LMDB (Lightning Memory-Mapped Database) is a embedded database for key-value data based on B+trees. It is fully ACID transactional. The key features of LMDB are that it uses a single-level store based on memory-map files, which means that the OS is responsible for managing the pages (like caching frequently uses pages). It uses a copy-on-write storage method with a single writer thread; readers do not block writers and writers do not block readers. The system only maintains at most two versions of data at any time (i.e., once committed all the previous versions are discarded). It also maintains a free list of pages to track and reuse pages instead of allocating memory each time.
LMDB was developed and maintained by the Symas Corporation to replace [Berkeley DB](/db/berkeley-db) in the OpenLDAP project.
Locking overhead avoided by using MVCC, readers don't block at all and writers don't block readers. Deleted versions are reclaimed by the free space management module of LMDB (essentially stored into a B+ tree for later use).
This embedded database is a key-value in the backend, which is stored in the memory-map. The keys are indexed in a B+ tree. LMDB provides transactional guarantees on top of this key-value store. It is not a relational database.
LMDB uses a modified design of Append-only B+ Tree and it uses 2 B+ trees : one for maintaining the regular user data pages and one for maintaining the free pages obtained after deletes. LMDB is optimized for short read transactions, long lived read transactions will keep older pages longer in the table and hence blocks write operations. If the workload has too many writes along with long lived read transactions, the performance would be very low.
No logging procedures are implemented here, using copy-on-write semantics (with shadow paging) provides durability without any need for logging. Shadow paging allows new writes to a different location and not directly replace the existing pages, hence avoids data-corruption. Also the shadow page reference update is atomic, hence avoids need for logging.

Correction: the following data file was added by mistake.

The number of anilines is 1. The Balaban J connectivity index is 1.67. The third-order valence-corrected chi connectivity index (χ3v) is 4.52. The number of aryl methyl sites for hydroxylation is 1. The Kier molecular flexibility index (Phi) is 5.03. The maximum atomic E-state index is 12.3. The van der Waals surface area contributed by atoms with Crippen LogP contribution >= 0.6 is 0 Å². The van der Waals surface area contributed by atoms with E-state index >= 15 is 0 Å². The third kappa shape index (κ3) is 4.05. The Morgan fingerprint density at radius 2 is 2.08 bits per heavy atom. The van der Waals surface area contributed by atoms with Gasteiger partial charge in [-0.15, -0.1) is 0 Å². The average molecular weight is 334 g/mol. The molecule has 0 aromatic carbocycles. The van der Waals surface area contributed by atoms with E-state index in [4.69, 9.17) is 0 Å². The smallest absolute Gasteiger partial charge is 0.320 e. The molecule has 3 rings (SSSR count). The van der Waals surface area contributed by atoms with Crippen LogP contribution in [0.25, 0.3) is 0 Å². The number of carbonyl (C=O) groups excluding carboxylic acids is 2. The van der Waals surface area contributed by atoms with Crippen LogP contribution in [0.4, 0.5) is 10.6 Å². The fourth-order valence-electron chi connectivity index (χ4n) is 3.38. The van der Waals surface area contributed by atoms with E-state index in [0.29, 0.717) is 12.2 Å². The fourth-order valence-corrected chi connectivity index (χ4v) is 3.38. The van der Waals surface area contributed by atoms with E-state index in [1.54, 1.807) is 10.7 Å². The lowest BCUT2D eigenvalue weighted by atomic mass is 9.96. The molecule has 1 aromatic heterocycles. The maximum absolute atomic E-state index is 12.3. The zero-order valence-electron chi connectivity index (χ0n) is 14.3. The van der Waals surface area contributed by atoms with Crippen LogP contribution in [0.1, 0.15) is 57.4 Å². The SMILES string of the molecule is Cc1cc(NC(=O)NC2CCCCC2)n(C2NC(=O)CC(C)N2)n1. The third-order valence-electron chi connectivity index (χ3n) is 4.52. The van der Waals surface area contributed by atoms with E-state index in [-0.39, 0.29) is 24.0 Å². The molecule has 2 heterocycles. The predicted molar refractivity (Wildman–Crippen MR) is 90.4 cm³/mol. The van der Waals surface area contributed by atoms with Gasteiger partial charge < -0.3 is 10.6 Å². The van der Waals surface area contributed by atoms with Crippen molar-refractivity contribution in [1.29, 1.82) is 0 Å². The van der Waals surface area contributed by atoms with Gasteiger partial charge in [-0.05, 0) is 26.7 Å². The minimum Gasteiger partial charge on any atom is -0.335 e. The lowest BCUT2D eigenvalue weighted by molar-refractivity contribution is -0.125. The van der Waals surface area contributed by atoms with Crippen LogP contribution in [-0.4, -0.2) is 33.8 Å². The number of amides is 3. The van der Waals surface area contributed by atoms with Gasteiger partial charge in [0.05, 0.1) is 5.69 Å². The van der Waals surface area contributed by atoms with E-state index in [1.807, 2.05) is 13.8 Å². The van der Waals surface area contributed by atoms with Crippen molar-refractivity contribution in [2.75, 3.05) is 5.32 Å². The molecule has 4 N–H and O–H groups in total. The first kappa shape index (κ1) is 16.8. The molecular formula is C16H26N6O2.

There is no query planning or query execution options as this is an embedded database, since we operate at individual key level, the closest we can classify it is under tuple-at-a-time. The user can program custom querying models on top this embeddded database, which can support other query execution options.
LMDB has no SQL layer but applications can directly access the database using API calls provided by LMDB. API support is not just in C but many wrappers for other languages have been developed by open-source contributors. All key-value store operations can be performed using these API calls.
LMDB uses mmap, hence it reliquishes most of the caching control to the OS. Memory map allows zero-copies for read/write and no additional buffers for the transaction control. Supports larger-than memory databases, it is bounded by the size of the virtual memory since they use a memory map.
They use a memory-map to store the database with copy-on-write semantics, hence no specific storage model but the semantics are left to the operating system. The on-disk representation is similar to the memory representation of the database.
LMDB uses shared-memory model i.e. it handles the memory as a single address space and all the threads access this in parallel. It uses copy-on-write semantics.
Commercial, Open Source
AIX, Android, BSD, iOS, Linux, OS X, Solaris, Windows